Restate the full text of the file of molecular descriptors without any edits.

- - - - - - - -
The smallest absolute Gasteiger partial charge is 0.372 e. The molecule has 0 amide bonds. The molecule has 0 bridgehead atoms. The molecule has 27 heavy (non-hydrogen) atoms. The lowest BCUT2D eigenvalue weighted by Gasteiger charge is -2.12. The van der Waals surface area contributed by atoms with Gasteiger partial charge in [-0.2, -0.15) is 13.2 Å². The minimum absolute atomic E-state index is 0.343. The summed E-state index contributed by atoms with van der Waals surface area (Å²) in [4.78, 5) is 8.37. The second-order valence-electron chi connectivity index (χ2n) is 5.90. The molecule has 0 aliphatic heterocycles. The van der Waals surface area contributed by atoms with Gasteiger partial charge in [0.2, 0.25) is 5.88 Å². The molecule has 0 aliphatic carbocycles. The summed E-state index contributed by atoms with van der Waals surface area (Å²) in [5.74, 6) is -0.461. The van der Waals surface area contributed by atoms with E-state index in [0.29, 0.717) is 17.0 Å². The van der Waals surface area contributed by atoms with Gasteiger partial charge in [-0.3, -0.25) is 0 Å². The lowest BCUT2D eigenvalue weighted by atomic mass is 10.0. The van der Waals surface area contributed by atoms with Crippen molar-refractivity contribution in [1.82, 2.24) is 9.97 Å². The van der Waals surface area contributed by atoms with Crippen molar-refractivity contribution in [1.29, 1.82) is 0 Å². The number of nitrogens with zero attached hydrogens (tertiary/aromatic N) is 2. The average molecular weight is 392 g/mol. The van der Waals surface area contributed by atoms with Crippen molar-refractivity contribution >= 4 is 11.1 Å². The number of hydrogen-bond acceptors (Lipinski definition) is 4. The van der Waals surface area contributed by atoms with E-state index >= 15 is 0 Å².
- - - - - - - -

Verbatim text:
The smallest absolute Gasteiger partial charge is 0.372 e. The molecule has 0 amide bonds. The molecule has 0 bridgehead atoms. The molecule has 27 heavy (non-hydrogen) atoms. The lowest BCUT2D eigenvalue weighted by Gasteiger charge is -2.12. The van der Waals surface area contributed by atoms with Gasteiger partial charge in [-0.2, -0.15) is 13.2 Å². The minimum absolute atomic E-state index is 0.343. The summed E-state index contributed by atoms with van der Waals surface area (Å²) in [4.78, 5) is 8.37. The second-order valence-electron chi connectivity index (χ2n) is 5.90. The molecule has 0 aliphatic heterocycles. The van der Waals surface area contributed by atoms with Gasteiger partial charge in [0.2, 0.25) is 5.88 Å². The molecule has 0 aliphatic carbocycles. The summed E-state index contributed by atoms with van der Waals surface area (Å²) in [5.74, 6) is -0.461. The van der Waals surface area contributed by atoms with E-state index in [0.29, 0.717) is 17.0 Å². The van der Waals surface area contributed by atoms with Gasteiger partial charge in [-0.3, -0.25) is 0 Å². The lowest BCUT2D eigenvalue weighted by atomic mass is 10.0. The van der Waals surface area contributed by atoms with Crippen molar-refractivity contribution in [1.82, 2.24) is 9.97 Å². The van der Waals surface area contributed by atoms with Crippen molar-refractivity contribution in [1.29, 1.82) is 0 Å². The number of nitrogens with zero attached hydrogens (tertiary/aromatic N) is 2. The average molecular weight is 392 g/mol. The van der Waals surface area contributed by atoms with Crippen molar-refractivity contribution >= 4 is 11.1 Å². The number of hydrogen-bond acceptors (Lipinski definition) is 4. The van der Waals surface area contributed by atoms with E-state index >= 15 is 0 Å².